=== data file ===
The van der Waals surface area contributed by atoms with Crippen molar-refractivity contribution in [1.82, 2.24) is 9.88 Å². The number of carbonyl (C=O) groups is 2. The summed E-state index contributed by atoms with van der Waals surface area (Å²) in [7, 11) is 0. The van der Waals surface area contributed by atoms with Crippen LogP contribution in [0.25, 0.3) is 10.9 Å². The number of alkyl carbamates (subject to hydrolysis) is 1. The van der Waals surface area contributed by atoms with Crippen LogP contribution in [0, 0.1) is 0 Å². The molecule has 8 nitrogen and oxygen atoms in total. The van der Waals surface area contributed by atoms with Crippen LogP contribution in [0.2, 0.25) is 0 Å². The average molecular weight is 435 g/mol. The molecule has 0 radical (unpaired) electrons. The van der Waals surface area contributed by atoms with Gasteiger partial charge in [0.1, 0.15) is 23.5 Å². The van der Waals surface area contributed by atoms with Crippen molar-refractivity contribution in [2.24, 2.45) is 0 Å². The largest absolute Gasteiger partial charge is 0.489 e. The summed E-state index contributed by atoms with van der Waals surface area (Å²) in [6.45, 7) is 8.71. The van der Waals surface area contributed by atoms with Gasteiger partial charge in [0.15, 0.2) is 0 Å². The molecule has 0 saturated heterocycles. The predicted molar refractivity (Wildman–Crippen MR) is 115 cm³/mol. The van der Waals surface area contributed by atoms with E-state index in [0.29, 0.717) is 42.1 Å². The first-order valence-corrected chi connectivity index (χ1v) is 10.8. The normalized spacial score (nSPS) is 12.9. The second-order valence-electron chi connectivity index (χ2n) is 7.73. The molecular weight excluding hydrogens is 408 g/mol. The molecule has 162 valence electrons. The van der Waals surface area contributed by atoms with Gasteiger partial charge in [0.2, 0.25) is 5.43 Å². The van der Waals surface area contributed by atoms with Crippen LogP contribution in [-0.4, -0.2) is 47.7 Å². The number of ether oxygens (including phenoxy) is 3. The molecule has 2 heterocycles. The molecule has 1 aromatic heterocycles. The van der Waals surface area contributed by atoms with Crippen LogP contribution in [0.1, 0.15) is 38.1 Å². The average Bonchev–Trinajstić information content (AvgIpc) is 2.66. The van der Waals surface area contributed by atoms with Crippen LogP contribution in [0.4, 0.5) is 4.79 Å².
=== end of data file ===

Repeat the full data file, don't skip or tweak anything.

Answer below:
The van der Waals surface area contributed by atoms with Crippen molar-refractivity contribution in [1.82, 2.24) is 9.88 Å². The number of carbonyl (C=O) groups is 2. The summed E-state index contributed by atoms with van der Waals surface area (Å²) in [7, 11) is 0. The van der Waals surface area contributed by atoms with Crippen LogP contribution in [0.25, 0.3) is 10.9 Å². The number of alkyl carbamates (subject to hydrolysis) is 1. The van der Waals surface area contributed by atoms with Crippen LogP contribution in [0, 0.1) is 0 Å². The molecule has 8 nitrogen and oxygen atoms in total. The van der Waals surface area contributed by atoms with Crippen LogP contribution in [0.2, 0.25) is 0 Å². The average molecular weight is 435 g/mol. The molecule has 0 radical (unpaired) electrons. The van der Waals surface area contributed by atoms with Gasteiger partial charge in [0.1, 0.15) is 23.5 Å². The van der Waals surface area contributed by atoms with Crippen molar-refractivity contribution in [2.24, 2.45) is 0 Å². The largest absolute Gasteiger partial charge is 0.489 e. The summed E-state index contributed by atoms with van der Waals surface area (Å²) in [6.45, 7) is 8.71. The van der Waals surface area contributed by atoms with Gasteiger partial charge in [0.15, 0.2) is 0 Å². The molecule has 0 saturated heterocycles. The predicted molar refractivity (Wildman–Crippen MR) is 115 cm³/mol. The van der Waals surface area contributed by atoms with E-state index in [0.29, 0.717) is 42.1 Å². The first-order valence-corrected chi connectivity index (χ1v) is 10.8. The normalized spacial score (nSPS) is 12.9. The second-order valence-electron chi connectivity index (χ2n) is 7.73. The molecular weight excluding hydrogens is 408 g/mol. The molecule has 162 valence electrons. The van der Waals surface area contributed by atoms with Gasteiger partial charge in [0.2, 0.25) is 5.43 Å². The van der Waals surface area contributed by atoms with Crippen LogP contribution in [-0.4, -0.2) is 47.7 Å². The number of ether oxygens (including phenoxy) is 3. The molecule has 2 heterocycles. The molecule has 1 aromatic heterocycles. The van der Waals surface area contributed by atoms with Crippen LogP contribution in [0.1, 0.15) is 38.1 Å². The average Bonchev–Trinajstić information content (AvgIpc) is 2.66. The van der Waals surface area contributed by atoms with Crippen LogP contribution in [0.4, 0.5) is 4.79 Å².